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Assessment of Homonymous Recurrent Inhibition during Voluntary Contraction by Conditioning Nerve Stimulation

View Article: PubMed Central - PubMed

ABSTRACT

In humans, the amount of spinal homonymous recurrent inhibition during voluntary contraction is usually assessed by using a peripheral nerve stimulation paradigm. This method consists of conditioning the maximal M-wave (SM stimulus) with prior reflex stimulation (S1), with 10 ms inter-stimulus interval (ISI). The decrease observed between unconditioned (S1 only) and conditioned (S1+SM) reflex size is then attributed to recurrent inhibition. However, during a voluntary contraction, a superimposed SM stimulation leads to a maximal M-wave followed by a voluntary (V) wave at similar latency than the H-reflex. This wave can therefore interfere with the conditioned H-reflex when two different stimulation intensities are used (S1 and SM), leading to misinterpretation of the data. The aim of the present study was to assess if conditioning V-wave response instead of H-reflex, by applying SM for both stimuli (test and conditioning), can be used as an index of recurrent inhibition. Conditioned and unconditioned responses of soleus and medial gastrocnemius muscles were recorded in twelve subjects at 25% and at 50% of maximal voluntary contraction at the usual ISI of 10 ms and an optimal inter-stimulus of 15 ms determined upon M- and V-wave latencies. Conditioned H-reflex (obtained with S1+SM paradigm) was significantly lower than the unconditioned by ~30% on average, meaning that the amount of inhibition was 70%. This amount of recurrent inhibition was significantly lower at higher force level with both methods. Regardless of the level of force or the conditioning ISI, results obtained with V-wave conditioning (SM+SM) were similar at both force levels, linearly correlated and proportional to those obtained with H conditioning. Then, V-wave conditioning appears to be a reliable index of homonymous recurrent inhibition during voluntary contraction.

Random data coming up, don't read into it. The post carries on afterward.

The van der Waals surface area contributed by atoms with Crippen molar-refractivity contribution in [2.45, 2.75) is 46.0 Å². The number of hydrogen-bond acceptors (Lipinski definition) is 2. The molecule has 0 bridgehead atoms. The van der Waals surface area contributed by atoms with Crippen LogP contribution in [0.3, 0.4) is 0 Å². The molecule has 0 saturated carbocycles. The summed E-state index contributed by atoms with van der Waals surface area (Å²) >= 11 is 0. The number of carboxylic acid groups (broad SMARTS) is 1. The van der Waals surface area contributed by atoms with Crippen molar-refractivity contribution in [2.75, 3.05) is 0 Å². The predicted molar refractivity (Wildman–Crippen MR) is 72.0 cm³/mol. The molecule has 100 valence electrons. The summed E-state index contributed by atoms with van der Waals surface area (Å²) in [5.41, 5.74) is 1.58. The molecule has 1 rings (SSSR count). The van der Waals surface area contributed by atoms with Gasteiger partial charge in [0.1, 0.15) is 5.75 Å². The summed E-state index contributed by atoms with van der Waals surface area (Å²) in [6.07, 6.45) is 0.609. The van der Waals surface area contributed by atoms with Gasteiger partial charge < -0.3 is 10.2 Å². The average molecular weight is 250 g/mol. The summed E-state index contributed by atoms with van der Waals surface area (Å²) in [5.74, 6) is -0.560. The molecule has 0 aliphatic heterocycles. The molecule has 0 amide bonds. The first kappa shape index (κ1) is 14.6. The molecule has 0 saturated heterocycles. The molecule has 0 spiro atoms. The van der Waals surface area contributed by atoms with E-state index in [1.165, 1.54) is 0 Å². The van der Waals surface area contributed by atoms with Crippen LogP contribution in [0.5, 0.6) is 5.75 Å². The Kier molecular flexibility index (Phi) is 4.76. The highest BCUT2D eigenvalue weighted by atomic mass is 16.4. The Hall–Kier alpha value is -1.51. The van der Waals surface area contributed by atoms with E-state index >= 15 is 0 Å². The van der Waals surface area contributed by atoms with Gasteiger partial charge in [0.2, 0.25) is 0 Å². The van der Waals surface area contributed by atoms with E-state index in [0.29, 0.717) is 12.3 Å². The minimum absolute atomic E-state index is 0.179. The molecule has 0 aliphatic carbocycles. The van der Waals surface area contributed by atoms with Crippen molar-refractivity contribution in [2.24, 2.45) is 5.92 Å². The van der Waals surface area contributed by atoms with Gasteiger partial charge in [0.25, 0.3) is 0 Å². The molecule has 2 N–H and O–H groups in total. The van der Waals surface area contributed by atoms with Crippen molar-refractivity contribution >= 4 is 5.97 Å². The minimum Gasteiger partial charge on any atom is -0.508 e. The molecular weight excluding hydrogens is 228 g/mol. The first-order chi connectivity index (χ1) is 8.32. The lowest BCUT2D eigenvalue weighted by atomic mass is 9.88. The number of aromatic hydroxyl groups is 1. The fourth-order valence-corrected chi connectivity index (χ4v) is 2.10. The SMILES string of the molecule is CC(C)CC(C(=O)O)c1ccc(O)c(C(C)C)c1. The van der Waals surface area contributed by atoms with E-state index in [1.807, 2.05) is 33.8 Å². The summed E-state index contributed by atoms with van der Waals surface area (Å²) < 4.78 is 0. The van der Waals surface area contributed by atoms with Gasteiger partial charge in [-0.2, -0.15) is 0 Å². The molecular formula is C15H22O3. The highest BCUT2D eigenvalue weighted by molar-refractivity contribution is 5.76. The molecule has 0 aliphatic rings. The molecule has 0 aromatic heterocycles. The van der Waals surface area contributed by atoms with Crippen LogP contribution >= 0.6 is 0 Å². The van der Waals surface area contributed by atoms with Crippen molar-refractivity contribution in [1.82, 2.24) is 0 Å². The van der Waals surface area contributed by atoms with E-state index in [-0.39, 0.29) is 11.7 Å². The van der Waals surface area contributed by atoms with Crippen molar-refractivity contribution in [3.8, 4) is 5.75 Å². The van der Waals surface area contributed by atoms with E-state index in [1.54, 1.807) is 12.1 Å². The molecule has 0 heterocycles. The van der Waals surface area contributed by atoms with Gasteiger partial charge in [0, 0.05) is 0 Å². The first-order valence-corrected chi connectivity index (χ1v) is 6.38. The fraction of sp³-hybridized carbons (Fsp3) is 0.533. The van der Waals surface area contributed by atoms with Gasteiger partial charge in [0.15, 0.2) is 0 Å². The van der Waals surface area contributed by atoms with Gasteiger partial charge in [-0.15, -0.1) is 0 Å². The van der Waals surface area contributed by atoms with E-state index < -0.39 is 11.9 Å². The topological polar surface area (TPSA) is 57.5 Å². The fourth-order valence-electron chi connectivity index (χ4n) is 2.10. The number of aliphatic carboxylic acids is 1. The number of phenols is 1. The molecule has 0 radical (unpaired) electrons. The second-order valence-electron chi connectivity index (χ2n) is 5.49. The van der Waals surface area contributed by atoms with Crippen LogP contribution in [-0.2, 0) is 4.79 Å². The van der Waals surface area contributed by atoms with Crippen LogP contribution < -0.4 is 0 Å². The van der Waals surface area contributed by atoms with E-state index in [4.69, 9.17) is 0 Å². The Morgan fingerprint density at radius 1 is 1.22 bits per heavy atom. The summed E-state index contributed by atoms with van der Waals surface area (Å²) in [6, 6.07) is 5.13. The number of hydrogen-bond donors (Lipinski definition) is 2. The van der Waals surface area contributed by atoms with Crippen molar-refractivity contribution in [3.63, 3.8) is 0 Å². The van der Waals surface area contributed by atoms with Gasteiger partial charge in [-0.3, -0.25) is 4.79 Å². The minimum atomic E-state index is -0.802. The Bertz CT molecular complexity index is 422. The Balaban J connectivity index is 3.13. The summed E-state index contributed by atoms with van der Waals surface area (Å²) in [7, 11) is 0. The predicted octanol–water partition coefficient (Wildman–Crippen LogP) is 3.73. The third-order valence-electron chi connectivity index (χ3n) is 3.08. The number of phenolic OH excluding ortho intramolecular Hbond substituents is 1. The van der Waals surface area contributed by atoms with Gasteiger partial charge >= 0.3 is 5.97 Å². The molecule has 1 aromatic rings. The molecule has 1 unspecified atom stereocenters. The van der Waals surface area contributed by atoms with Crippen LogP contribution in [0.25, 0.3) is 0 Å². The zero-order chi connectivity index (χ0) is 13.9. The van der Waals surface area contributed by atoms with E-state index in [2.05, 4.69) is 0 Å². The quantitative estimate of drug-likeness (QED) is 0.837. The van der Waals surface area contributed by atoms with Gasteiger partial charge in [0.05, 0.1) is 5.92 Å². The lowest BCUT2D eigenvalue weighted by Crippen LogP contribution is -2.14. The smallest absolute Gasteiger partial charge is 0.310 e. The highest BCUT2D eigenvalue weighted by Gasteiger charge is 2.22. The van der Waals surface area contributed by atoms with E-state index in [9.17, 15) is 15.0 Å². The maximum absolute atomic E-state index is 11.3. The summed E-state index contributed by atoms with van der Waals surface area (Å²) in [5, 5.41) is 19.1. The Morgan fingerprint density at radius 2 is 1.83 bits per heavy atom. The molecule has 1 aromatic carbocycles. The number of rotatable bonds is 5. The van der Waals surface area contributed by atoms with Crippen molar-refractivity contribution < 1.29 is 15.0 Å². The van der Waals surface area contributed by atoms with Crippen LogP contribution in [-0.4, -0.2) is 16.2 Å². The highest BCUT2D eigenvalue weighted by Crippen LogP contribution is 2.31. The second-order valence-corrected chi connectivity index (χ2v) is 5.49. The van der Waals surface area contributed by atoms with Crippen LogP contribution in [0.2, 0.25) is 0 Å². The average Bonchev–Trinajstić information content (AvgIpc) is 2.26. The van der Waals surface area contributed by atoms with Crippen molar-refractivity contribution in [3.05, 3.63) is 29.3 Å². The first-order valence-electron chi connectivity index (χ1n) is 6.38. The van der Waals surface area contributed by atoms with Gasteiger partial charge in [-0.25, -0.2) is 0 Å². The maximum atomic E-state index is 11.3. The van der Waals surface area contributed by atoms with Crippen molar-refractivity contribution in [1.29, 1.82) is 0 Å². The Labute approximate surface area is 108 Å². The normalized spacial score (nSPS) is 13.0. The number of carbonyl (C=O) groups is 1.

No MeSH data available.


Calculation of the theoretical range of ISIs.In the upper panel the parameters of the formula used to determine appropriate theoretical interstimulus intervals (ISI) to record conditioned response are depicted. Maximal M-wave latency (Mlat) and V-wave latency (Vlat) were used to estimate these ranges in both SOL and MG muscles. ISI 1 represents the minimal ISI to record conditioned response, and ISI 2 the maximal one. In lower panels, ranges of theoretical ISIs for soleus muscle (SOL) and medial gastrocnemius (MG) are plotted against subjects’ height, for 25% MVC (left panel) and for 50% MVC (right panel). Vertical dotted lines indicate the common range of theoretical optimal ISIs for all subjects.